Here's the lineup:

Ken Rumble is the director of the Desert City Poetry Series and the poetry buyer for Internationalist Books in Chapel Hill, North Carolina. His manuscript /Key
Bridge/ has been a finalist two years in a row for the Verse Book Prize. His
poems have appeared in Gutcult, Parakeet, The Tiny, New College Review, Coconut, Carolina Quarterly, among others. He can say "Czeslaw Milosz" with his mouth full of crackers.

Brian Howe is a freelance writer and poet living in Chapel Hill, North Carolina. He is a contributing writer at Pitchforkmedia.com, a contributing editor at
Paste Magazine, and a blogger here. His work has been featured in Eratio, Octopus, McSweeney's, GutCult and Volutions.

Marcus Slease is a native of Portadown, N. Ireland and a member of the Lucifer Poetics Group. He is the author of three manuscripts: Mouth Harp, Campanology,
and Resident Alien. All forthcoming at some point. His poetry has been published
in Octopus, Columbia Poetry Review, Forklift Ohio, and Conduit (among others).
He lives with his wife Tiffany in Greensboro, NC. You can read his blog here.

Julian Semilian teaches film editing at North Carolina School of the Arts, after
24 years of editing in Hollywood. He published three books: Transgender Organ
Grinder (Spuyten Duyvil Press) Paul Celan's Romanian Poems (translation; Green
Integer), A Spy in Amnesia (Spuyten Duyvil). His translation of Mircea
Cartarescu's novel, Nostalgia, will be coming out this fall from New Directions,
while Spuyten Duyvil will publish his new book, Osiris With The Trombone Across
The Seam Of Insubstance.

David Need lives in Durham with wife, son (but not for long) and four cats. He's
been quietly writing and reading poetry since 1975. David works as an adjunct
instructor for Duke University (since 2000) in Asian Religions and Literature.
He's been writing and presenting poetry since 1975 with a fifteen year hiatus
when practicing Buddhism in his twenties and early thirties. For the most part,
David has not attempted to get published, preferring to produce limited
hand-made editions/tracts and to give readings. He writes reviews for Oyster Boy
and the Independent.

Todd Sandvik lives in Carrboro. He hosts The Blue Door reading series, a
nocturnal companion to Desert City Poetry events. He is a member of Lucifer
Poetics Group. His poems have appeared in Fascicle, and he is the Poet Laureate
of Carrboro.

Randall Williams is a freelance reporter, anti-war activist and poet living in
Hillsborough, N.C. His articles, poems and literary reviews have appeared or are
forthcoming in McSweeney’s, Salon, The Independent, Word /for Word and GutCult.
Since 2001, he has taught journalism and creative writing in the Office of
Continuing Studies at Duke University. Junk Horse Press published his two
chapbooks Empire and 40 Days in 2003 and 2004.

Tim Earley's work has appeared or is forthcoming in Conduit, DIAGRAM, Chicago
Review, jubilat, Hotel Amerika, Forklift Ohio, and other journals. A chapbook,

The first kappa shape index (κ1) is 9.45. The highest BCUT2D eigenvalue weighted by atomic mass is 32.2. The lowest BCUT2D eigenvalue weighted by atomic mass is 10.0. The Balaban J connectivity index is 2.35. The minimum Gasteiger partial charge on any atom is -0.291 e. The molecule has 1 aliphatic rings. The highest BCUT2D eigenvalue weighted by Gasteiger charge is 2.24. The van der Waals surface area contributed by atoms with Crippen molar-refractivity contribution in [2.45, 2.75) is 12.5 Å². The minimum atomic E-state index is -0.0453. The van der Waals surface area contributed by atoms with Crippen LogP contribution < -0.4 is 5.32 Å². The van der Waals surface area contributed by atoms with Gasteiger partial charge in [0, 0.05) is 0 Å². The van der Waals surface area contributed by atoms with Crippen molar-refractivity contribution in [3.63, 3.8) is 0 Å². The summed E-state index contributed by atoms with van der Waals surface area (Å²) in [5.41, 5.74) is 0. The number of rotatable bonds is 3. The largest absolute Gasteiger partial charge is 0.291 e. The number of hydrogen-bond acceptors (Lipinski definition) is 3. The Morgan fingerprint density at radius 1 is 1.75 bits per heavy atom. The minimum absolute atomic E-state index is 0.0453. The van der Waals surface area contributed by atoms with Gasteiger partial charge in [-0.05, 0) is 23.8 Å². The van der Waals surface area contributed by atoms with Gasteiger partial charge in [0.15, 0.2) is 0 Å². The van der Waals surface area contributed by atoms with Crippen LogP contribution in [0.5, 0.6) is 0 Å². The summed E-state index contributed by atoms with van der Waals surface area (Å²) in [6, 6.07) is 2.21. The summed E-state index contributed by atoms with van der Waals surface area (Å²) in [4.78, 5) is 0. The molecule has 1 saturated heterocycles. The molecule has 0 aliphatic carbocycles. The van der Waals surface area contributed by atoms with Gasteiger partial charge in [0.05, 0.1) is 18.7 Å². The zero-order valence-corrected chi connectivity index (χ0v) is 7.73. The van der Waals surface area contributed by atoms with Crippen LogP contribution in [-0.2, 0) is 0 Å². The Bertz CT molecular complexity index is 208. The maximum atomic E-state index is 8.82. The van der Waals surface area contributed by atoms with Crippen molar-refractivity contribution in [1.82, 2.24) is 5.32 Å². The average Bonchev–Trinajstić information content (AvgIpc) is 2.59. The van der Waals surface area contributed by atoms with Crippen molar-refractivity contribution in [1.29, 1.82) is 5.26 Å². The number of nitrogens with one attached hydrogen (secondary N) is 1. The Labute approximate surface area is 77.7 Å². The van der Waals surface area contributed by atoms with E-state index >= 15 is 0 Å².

The Spooking of Mavens, will be available from Rank Stranger Press later this
year. His first full-length collection, Boondoogle, was recently published by
Main Street Rag Press.

Ted Pope:
Originally from the dustbowl state of Oklahoma, Ted Pope came of age in the
foothills of western North Carolina, founding the spoken word band Sister Raven
and becoming one of the darlings of the American SLAM scene, and a participant
in the early Lollapalooza tours. His work has recently appeared in Nexus,
Nantahala Review, and Asheville Poetry Review. A recent chapbook, Jousting From
the Back of a Mule, was published in 2004 by Third Lung Press.



Larissa Szporluk Wednesday November 16th at 4pm in UGA Student Learning Center 248

The Georgia Poetry Circuit presents a reading by poet Larissa Szporluk on Wednesday November 16th at 4pm in the University of Georgia Student Learning Center Room 248. Szporluk is an Assistant Professor of Creative Writing and Literature at Bowling Green State University, and has published three books of poetry: Dark Sky Question (Beacon Press 1998) winner of the Barnard New Women Poets Prize, Isolato (University of Iowa Press 2000), and The Wind, Master Cherry, the Wind (Alice James Books, 2003). She is also the recipient of a 1998 Rona Jaffe Writers Awared, a 2003 NEA fellowship, and an OAC Individual Awared for Poetry, 2003-2004. Her poems have appeared in numerous journals and anthologies, including Best American Poetry 1999 and 2001, Best of Beacon 2001, New American Voices and Young American Poets. She lives with her husband, Carlo Celli, and their two children in Bowling Green, Ohio.

Sponsered by The Georgia Review. Free and open to the public!

Call 706-542-3481 for more info.


Heather McHugh reads Tuesday November 15 3:30pm in the UGA Chapel!

Poet and translator Heather McHugh will read from her work at 3:30 p.m. in the UGA Chapel. McHugh's books of poetry include Eyeshot (Wesleyan University Press, 2003); Hinge & Sign: Poems 1968-1993 (1994), which won both the Boston Book Review's Bingham Poetry Prize and the Pollack-Harvard Review Prize, was a Finalist for the National Book Award, and was named a "Notable Book of the Year" by the New York Times Book Review; Shades (1988); To the Quick (1987); A World of Difference (1981); and Dangers (1977). She is also the author of Broken English: Poetry and Partiality (1993), and two books of translation: Because the Sea is Black: Poems of Blaga Dimitrova (with Niko Boris, 1989) and D'après tout: Poems by Jean Follain (1981). Her honors include two grants from the National Endowment for the Arts, the Griffin Poetry Prize, and a Guggenheim Foundation fellowship. In 1999 she was elected a Chancellor of The Academy of American Poets. McHugh teaches in the MFA Program for Writers at Warren Wilson College, and as Milliman Writer-in-Residence at the University of Washington in Seattle.

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